Largest-ever map of universe's active supermassive black holes released

(Nanowerk News) Astronomers have charted the largest-ever volume of the universe with a new map of active supermassive black holes living at the centers of galaxies. Called quasars, the gas-gobbling black holes are, ironically, some of the universe’s brightest objects.
The new map logs the location of about 1.3 million quasars in space and time, the furthest of which shone bright when the universe was only 1.5 billion years old. (For comparison, the universe is now 13.7 billion years old.)
“This quasar catalog is different from all previous catalogs in that it gives us a three-dimensional map of the largest-ever volume of the universe,” says map co-creator David Hogg, a senior research scientist at the Flatiron Institute’s Center for Computational Astrophysics in New York City and a professor of physics and data science at New York University. “It isn’t the catalog with the most quasars, and it isn’t the catalog with the best-quality measurements of quasars, but it is the catalog with the largest total volume of the universe mapped.”
Hogg and his colleagues present the map in a paper published in The Astrophysical Journal ("Quaia, the Gaia-unWISE Quasar Catalog: An All-sky Spectroscopic Quasar Sample"). The paper’s lead author, Kate Storey-Fisher, is a postdoctoral researcher at the Donostia International Physics Center in Spain.
(Image: ESA/Gaia/DPAC; Lucy Reading-Ikkanda/Simons Foundation; K. Storey-Fisher et al. 2024) (click on image to enlarge)
The scientists built the new map using data from the European Space Agency’s Gaia space telescope. While Gaia’s main objective is to map the stars in our galaxy, it also inadvertently spots objects outside the Milky Way, such as quasars and other galaxies, as it scans the sky.
“We were able to make measurements of how matter clusters together in the early universe that are as precise as some of those from major international survey projects — which is quite remarkable given that we got our data as a ‘bonus’ from the Milky Way–focused Gaia project,” Storey-Fisher says.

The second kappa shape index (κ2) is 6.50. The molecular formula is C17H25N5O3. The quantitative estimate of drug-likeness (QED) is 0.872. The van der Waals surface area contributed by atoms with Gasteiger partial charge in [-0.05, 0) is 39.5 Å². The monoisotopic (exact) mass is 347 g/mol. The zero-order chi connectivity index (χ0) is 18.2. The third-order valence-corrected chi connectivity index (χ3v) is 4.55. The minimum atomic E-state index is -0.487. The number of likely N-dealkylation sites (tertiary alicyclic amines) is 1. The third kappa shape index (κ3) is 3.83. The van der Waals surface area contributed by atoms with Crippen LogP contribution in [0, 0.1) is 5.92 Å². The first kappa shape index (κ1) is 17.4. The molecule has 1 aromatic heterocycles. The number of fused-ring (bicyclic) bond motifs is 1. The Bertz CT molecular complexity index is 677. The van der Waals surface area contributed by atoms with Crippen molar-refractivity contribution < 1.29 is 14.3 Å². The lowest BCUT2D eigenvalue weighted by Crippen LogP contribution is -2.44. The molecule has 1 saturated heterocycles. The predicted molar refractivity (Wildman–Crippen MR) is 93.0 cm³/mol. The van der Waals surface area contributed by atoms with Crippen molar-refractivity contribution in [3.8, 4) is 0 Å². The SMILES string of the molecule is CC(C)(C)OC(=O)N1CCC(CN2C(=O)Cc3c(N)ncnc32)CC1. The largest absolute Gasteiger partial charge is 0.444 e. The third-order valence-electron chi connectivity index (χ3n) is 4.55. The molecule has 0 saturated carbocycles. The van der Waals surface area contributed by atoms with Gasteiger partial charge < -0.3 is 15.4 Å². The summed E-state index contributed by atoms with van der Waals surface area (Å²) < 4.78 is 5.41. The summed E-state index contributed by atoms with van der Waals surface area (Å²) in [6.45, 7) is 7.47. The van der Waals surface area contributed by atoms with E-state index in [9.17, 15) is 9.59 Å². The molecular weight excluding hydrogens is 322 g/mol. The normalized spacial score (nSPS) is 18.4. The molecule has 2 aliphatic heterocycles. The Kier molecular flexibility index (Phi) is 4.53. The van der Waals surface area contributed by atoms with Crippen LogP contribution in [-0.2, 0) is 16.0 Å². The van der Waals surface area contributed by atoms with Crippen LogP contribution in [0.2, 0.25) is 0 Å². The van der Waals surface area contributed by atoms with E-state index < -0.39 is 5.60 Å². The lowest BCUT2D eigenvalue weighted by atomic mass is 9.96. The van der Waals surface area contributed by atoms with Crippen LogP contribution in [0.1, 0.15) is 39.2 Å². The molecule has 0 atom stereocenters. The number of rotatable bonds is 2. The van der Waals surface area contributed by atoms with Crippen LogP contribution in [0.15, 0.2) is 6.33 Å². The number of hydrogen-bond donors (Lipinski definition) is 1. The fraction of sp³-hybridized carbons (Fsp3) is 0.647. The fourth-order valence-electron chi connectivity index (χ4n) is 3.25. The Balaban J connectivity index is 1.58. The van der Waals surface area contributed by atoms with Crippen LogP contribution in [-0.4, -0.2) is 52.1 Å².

Quasars are powered by supermassive black holes at the centers of galaxies and can be hundreds of times as bright as an entire galaxy. As the black hole’s gravitational pull spins up nearby gas, the process generates an extremely bright disk and sometimes jets of light that telescopes can observe.
The galaxies that quasars inhabit are surrounded by massive halos of invisible material called dark matter. By studying quasars, astronomers can learn more about dark matter, such as how much it clumps together.
Astronomers can also use the locations of distant quasars and their host galaxies to better understand how the cosmos expanded over time. For example, scientists have already compared the new quasar map with the oldest light in our cosmos, the cosmic microwave background. As this light travels to us, it is bent by the intervening web of dark matter — the same web mapped out by the quasars. By comparing the two, scientists can measure how strongly matter clumps together.
“It has been very exciting to see this catalog spurring so much new science,” Storey-Fisher says. “Researchers around the world are using the quasar map to measure everything from the initial density fluctuations that seeded the cosmic web to the distribution of cosmic voids to the motion of our solar system through the universe.”
The team used data from Gaia’s third data release, which contained 6.6 million quasar candidates, and data from NASA’s Wide-Field Infrared Survey Explorer and the Sloan Digital Sky Survey. By combining the datasets, the team removed contaminants such as stars and galaxies from Gaia’s original dataset and more precisely pinpointed the distances to the quasars. The team also created a map showing where dust, stars and other nuisances are expected to block our view of certain quasars, which is critical for interpreting the quasar map.
“This quasar catalog is a great example of how productive astronomical projects are,” says Hogg. “Gaia was designed to measure stars in our own galaxy, but it also found millions of quasars at the same time, which give us a map of the entire universe.”
Source: Simons Foundation (Note: Content may be edited for style and length)
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